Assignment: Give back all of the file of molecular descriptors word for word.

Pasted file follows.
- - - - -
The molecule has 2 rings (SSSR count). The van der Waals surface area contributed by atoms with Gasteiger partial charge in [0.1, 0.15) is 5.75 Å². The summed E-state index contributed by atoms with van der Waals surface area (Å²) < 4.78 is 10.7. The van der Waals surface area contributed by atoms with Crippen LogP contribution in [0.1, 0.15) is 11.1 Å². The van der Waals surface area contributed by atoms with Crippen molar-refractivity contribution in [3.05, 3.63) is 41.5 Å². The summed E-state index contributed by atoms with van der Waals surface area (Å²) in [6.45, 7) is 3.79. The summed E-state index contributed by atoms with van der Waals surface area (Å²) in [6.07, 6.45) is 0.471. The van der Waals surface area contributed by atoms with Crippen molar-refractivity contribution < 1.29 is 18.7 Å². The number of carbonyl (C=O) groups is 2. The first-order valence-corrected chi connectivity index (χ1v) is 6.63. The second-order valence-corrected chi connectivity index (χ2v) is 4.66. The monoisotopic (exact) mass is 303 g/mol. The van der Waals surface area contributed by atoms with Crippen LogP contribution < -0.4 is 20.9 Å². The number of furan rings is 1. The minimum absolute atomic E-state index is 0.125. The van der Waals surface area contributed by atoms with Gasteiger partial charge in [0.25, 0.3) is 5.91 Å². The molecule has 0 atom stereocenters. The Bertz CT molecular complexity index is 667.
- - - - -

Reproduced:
The molecule has 2 rings (SSSR count). The van der Waals surface area contributed by atoms with Gasteiger partial charge in [0.1, 0.15) is 5.75 Å². The summed E-state index contributed by atoms with van der Waals surface area (Å²) < 4.78 is 10.7. The van der Waals surface area contributed by atoms with Crippen LogP contribution in [0.1, 0.15) is 11.1 Å². The van der Waals surface area contributed by atoms with Crippen molar-refractivity contribution in [3.05, 3.63) is 41.5 Å². The summed E-state index contributed by atoms with van der Waals surface area (Å²) in [6.45, 7) is 3.79. The summed E-state index contributed by atoms with van der Waals surface area (Å²) in [6.07, 6.45) is 0.471. The van der Waals surface area contributed by atoms with Crippen molar-refractivity contribution < 1.29 is 18.7 Å². The number of carbonyl (C=O) groups is 2. The first-order valence-corrected chi connectivity index (χ1v) is 6.63. The second-order valence-corrected chi connectivity index (χ2v) is 4.66. The monoisotopic (exact) mass is 303 g/mol. The van der Waals surface area contributed by atoms with Crippen LogP contribution < -0.4 is 20.9 Å². The number of furan rings is 1. The minimum absolute atomic E-state index is 0.125. The van der Waals surface area contributed by atoms with Gasteiger partial charge in [0.25, 0.3) is 5.91 Å². The molecule has 0 atom stereocenters. The Bertz CT molecular complexity index is 667.